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Old Crow Plain

The vegetation is of the tundra type, with outliers of the boreal spruce forest; willow thickets line the course of the Old Crow River.

Article

Beringia

The importance of Beringia is twofold: it provided a pathway for intercontinental exchanges of plants and animals during glacial periods and for interoceanic exchanges during interglacials; it has been a centre of evolution and has supported apparently unique plant and animal communities.

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New Caledonia

 New Caledonia ("New Scotland"), was a name given in 1806 to the central and highland plateau area of BRITISH COLUMBIA by Simon FRASER, a partner, trader and explorer in the NORTH WEST CO.

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Tundra

Tundra, which comes from a Sami word meaning “barren land,” refers to a treeless arctic region characterized by permafrost. Canada’s tundra is known for its freezing temperatures, lack of trees, low-growing vegetation and abundant rock outcrops. The southern boundary of tundra in Canada extends from the Mackenzie River delta to the southern reaches of Hudson Bay and northeast to the Labrador Peninsula. The term “alpine tundra” is often used to describe any area above the treeline in mountainous areas. But “alpine tundra” and “arctic tundra” are not interchangeable. (While the two regions share some similarities, the differences are significant.)

Article

Fraser River Lowland

The Fraser River Lowland is a triangular area in southwestern British Columbia. The eastern apex of the triangle is at Hope, about 160 km inland from the Strait of Georgia. From here, the lowland broadens to the west to a width of about 50 km. The international boundary between British Columbia and Washington State crosses the southwestern part of the lowland. The Coast Mountains form the northern boundary of the delta-lowland. The Fraser River Lowland is the largest area of level land with suitable agricultural soils in coastal British Columbia.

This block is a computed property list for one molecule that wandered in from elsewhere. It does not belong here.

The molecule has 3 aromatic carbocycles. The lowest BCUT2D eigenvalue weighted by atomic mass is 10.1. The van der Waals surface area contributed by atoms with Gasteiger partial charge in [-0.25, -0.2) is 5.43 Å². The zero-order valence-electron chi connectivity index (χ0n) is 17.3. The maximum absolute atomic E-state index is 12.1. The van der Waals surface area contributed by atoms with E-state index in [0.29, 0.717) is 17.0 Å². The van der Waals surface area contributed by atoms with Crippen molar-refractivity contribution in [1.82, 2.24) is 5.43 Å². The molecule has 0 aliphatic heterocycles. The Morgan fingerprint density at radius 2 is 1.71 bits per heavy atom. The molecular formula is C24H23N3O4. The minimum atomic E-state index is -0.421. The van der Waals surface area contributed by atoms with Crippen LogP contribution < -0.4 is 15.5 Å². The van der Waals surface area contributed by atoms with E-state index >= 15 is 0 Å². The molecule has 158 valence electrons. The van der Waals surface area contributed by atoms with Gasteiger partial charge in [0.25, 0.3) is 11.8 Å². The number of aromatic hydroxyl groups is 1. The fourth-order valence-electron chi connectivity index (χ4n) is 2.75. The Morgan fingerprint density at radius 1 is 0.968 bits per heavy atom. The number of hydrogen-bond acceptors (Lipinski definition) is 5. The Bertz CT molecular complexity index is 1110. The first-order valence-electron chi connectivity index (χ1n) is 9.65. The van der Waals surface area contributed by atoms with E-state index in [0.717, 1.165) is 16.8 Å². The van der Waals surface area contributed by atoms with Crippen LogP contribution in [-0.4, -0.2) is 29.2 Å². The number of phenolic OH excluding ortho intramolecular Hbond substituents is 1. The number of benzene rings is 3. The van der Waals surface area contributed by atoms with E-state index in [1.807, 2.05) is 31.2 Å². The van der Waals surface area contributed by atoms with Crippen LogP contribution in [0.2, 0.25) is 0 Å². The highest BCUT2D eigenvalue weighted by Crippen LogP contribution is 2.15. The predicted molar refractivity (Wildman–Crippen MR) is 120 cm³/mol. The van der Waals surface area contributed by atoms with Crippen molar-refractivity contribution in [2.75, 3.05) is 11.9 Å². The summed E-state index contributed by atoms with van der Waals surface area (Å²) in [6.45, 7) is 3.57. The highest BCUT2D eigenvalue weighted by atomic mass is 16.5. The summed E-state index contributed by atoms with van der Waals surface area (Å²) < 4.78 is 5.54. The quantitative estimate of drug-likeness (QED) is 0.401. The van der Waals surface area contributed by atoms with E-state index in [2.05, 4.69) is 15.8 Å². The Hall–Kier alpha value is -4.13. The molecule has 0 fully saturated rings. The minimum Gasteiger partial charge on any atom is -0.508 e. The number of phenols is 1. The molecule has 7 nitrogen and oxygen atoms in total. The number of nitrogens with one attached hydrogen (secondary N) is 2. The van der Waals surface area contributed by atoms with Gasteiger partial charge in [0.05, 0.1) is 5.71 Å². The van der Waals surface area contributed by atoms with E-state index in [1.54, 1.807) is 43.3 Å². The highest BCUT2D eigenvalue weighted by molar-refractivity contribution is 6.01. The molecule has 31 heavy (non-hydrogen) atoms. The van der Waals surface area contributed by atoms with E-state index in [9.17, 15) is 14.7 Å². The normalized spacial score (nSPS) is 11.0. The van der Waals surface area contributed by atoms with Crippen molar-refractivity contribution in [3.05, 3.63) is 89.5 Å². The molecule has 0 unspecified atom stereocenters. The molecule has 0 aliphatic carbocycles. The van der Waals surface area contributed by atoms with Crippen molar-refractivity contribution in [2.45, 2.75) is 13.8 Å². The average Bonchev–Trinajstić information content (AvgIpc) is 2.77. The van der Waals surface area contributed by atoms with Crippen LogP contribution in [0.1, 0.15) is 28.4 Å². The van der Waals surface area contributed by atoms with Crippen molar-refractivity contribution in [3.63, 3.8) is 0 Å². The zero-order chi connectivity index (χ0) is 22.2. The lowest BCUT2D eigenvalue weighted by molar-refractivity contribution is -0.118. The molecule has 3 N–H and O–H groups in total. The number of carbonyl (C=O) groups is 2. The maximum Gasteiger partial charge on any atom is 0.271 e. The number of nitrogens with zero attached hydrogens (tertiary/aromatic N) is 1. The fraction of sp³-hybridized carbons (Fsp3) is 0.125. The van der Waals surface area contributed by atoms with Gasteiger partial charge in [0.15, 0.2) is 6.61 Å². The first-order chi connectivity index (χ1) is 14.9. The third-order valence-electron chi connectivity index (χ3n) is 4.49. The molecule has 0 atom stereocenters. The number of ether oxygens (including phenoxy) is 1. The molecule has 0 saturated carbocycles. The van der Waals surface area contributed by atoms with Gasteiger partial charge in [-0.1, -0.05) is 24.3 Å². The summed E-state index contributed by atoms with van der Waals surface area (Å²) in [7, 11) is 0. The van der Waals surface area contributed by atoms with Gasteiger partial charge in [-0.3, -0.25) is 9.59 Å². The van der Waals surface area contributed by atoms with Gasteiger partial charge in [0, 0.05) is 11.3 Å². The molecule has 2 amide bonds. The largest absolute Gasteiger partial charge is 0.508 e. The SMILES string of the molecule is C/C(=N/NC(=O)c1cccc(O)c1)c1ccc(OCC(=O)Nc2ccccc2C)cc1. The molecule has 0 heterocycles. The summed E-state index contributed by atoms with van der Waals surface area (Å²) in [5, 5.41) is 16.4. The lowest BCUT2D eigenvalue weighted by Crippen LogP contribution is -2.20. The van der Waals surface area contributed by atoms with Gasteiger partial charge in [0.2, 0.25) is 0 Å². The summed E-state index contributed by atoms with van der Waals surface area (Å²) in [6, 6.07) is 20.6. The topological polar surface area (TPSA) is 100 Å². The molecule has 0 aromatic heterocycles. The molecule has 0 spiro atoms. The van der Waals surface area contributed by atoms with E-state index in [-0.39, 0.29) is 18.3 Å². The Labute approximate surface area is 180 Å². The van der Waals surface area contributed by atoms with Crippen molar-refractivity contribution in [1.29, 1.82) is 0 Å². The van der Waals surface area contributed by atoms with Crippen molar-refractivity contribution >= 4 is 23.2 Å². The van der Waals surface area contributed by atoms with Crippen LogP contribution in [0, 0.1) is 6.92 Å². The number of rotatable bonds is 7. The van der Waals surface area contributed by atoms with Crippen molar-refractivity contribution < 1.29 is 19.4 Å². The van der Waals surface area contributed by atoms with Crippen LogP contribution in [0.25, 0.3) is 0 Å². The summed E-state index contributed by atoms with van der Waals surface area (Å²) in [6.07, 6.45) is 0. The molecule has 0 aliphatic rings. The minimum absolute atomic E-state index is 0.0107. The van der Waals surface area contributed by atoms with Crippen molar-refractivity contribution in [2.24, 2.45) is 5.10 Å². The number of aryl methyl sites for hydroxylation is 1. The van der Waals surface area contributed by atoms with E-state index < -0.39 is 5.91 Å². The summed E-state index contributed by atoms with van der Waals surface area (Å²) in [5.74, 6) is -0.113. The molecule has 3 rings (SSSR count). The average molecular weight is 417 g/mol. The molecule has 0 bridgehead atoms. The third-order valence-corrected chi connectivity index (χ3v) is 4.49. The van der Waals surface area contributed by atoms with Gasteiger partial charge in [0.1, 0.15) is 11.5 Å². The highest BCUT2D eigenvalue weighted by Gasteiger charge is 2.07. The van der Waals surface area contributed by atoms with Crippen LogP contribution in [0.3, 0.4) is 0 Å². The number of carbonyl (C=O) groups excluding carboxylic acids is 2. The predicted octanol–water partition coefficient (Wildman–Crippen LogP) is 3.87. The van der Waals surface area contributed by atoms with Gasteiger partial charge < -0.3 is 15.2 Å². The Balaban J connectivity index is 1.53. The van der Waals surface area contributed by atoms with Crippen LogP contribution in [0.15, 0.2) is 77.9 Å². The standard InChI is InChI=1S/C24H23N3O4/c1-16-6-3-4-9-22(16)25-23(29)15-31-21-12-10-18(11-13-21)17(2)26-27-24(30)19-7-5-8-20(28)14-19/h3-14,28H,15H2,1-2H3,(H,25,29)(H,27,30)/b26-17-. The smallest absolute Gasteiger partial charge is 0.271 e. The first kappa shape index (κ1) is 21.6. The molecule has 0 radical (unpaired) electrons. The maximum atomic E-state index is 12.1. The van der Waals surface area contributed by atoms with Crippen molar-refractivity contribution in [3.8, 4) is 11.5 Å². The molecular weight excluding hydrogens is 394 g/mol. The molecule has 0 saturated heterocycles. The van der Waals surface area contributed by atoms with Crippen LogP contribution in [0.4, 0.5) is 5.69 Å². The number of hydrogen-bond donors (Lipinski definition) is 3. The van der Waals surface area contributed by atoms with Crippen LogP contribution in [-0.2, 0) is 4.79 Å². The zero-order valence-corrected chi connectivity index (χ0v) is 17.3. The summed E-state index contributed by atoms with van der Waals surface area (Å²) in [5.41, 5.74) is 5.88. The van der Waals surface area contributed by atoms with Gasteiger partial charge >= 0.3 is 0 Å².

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Forest

Main Forest TypesWorldwide there are 3 main forest types related directly to climatic zones: equatorial- and tropical-region forests, temperate-zone forests, and forests associated with colder climates.

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Physiographic Regions

Canada may be divided into seven physiographic regions. The Canadian Shield is the largest and oldest of these regions. The other six physiographic regions are younger and form two concentric rings around the Canadian Shield. The outer, older ring contains the Western Cordillera, Canadian Arctic and Appalachian Region. The second, younger ring contains the Interior Plains, Hudson Bay Lowlands and the St. Lawrence Lowlands. These regions may be further sub-divided based on their structure, relief and the presence or absence of permafrost and forest cover (see Natural Regions).

Areas quoted for these regions are the land areas and do not include adjacent continental shelves or bodies of ocean water within Canada's territorial limits. Readers should also note that the abbreviation “masl” stands for “metres above sea level.”

Article

Rocky Mountain Trench

The Rocky Mountain Trench is a long and deep valley extending approximately 1,500 km from the Bitterroot Valley in northwest Montana through British Columbia to the Liard Plain just south of the Yukon Territory. Its predominantly flat floor is 3–20 km wide and ranges in elevation between 600 m and 1,000 m above sea level. With walls made of sedimentary, volcanic and igneous rock, the Trench is sometimes referred to as the “Valley of a Thousand Peaks” because of the towering mountain ranges on either side: the Rocky Mountains to the east and the Columbia, Omineca and Cassiar mountains to the west. Humans have relied on the rich resources provided by this distinctive landscape from pre-colonial times to the present.